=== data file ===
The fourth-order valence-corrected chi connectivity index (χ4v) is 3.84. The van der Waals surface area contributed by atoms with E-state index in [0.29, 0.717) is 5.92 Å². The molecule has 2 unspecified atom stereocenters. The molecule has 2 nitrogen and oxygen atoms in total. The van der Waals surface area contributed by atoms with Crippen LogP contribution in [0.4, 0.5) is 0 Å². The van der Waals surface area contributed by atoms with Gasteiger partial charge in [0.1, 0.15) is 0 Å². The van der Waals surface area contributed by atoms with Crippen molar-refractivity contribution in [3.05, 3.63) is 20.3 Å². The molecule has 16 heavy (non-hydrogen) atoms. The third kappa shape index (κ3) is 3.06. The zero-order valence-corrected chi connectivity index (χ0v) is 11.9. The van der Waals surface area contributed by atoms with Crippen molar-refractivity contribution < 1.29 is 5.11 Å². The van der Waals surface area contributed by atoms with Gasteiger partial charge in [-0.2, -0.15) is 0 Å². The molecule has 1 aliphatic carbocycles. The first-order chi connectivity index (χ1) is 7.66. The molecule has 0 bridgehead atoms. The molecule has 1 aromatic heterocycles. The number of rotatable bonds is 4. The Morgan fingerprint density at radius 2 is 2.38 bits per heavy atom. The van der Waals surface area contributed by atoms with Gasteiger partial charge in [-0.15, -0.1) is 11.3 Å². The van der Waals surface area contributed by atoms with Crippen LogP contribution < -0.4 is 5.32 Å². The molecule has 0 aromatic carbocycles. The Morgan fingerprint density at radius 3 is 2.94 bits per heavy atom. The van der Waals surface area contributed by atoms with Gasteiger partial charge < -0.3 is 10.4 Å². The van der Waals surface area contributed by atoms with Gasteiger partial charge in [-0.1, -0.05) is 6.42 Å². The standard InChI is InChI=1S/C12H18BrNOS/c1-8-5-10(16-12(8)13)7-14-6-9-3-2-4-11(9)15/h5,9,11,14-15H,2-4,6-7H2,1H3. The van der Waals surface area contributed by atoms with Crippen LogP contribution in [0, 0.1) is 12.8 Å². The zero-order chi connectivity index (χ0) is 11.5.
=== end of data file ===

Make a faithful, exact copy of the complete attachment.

The fourth-order valence-corrected chi connectivity index (χ4v) is 3.84. The van der Waals surface area contributed by atoms with E-state index in [0.29, 0.717) is 5.92 Å². The molecule has 2 unspecified atom stereocenters. The molecule has 2 nitrogen and oxygen atoms in total. The van der Waals surface area contributed by atoms with Crippen LogP contribution in [0.4, 0.5) is 0 Å². The van der Waals surface area contributed by atoms with Gasteiger partial charge in [0.1, 0.15) is 0 Å². The van der Waals surface area contributed by atoms with Crippen molar-refractivity contribution in [3.05, 3.63) is 20.3 Å². The molecule has 16 heavy (non-hydrogen) atoms. The third kappa shape index (κ3) is 3.06. The zero-order valence-corrected chi connectivity index (χ0v) is 11.9. The van der Waals surface area contributed by atoms with Crippen molar-refractivity contribution < 1.29 is 5.11 Å². The van der Waals surface area contributed by atoms with Gasteiger partial charge in [-0.2, -0.15) is 0 Å². The molecule has 1 aliphatic carbocycles. The first-order chi connectivity index (χ1) is 7.66. The molecule has 0 bridgehead atoms. The molecule has 1 aromatic heterocycles. The number of rotatable bonds is 4. The Morgan fingerprint density at radius 2 is 2.38 bits per heavy atom. The van der Waals surface area contributed by atoms with Gasteiger partial charge in [-0.15, -0.1) is 11.3 Å². The van der Waals surface area contributed by atoms with Crippen LogP contribution < -0.4 is 5.32 Å². The molecule has 0 aromatic carbocycles. The Morgan fingerprint density at radius 3 is 2.94 bits per heavy atom. The van der Waals surface area contributed by atoms with Gasteiger partial charge < -0.3 is 10.4 Å². The van der Waals surface area contributed by atoms with Gasteiger partial charge in [-0.1, -0.05) is 6.42 Å². The standard InChI is InChI=1S/C12H18BrNOS/c1-8-5-10(16-12(8)13)7-14-6-9-3-2-4-11(9)15/h5,9,11,14-15H,2-4,6-7H2,1H3. The van der Waals surface area contributed by atoms with Crippen LogP contribution in [0, 0.1) is 12.8 Å². The zero-order chi connectivity index (χ0) is 11.5.